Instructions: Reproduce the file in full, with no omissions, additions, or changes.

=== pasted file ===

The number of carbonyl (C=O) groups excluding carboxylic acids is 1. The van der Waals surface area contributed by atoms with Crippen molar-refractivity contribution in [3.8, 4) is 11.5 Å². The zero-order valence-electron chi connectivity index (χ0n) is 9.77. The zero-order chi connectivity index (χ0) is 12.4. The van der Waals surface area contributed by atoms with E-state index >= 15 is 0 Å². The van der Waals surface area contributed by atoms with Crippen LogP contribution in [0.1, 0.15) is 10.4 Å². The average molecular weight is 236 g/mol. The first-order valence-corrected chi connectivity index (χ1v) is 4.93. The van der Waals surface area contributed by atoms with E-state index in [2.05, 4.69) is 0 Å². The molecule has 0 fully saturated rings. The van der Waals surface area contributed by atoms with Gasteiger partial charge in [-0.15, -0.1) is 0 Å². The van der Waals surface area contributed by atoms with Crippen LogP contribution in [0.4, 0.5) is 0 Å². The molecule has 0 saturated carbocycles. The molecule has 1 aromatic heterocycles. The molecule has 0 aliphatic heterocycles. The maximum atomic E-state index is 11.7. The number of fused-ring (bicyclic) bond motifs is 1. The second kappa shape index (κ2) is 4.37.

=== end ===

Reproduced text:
The number of carbonyl (C=O) groups excluding carboxylic acids is 1. The van der Waals surface area contributed by atoms with Crippen molar-refractivity contribution in [3.8, 4) is 11.5 Å². The zero-order valence-electron chi connectivity index (χ0n) is 9.77. The zero-order chi connectivity index (χ0) is 12.4. The van der Waals surface area contributed by atoms with E-state index >= 15 is 0 Å². The van der Waals surface area contributed by atoms with Crippen LogP contribution in [0.1, 0.15) is 10.4 Å². The average molecular weight is 236 g/mol. The first-order valence-corrected chi connectivity index (χ1v) is 4.93. The van der Waals surface area contributed by atoms with E-state index in [2.05, 4.69) is 0 Å². The molecule has 0 fully saturated rings. The van der Waals surface area contributed by atoms with Gasteiger partial charge in [-0.15, -0.1) is 0 Å². The van der Waals surface area contributed by atoms with Crippen LogP contribution in [0.4, 0.5) is 0 Å². The molecule has 0 saturated carbocycles. The molecule has 1 aromatic heterocycles. The molecule has 0 aliphatic heterocycles. The maximum atomic E-state index is 11.7. The number of fused-ring (bicyclic) bond motifs is 1. The second kappa shape index (κ2) is 4.37.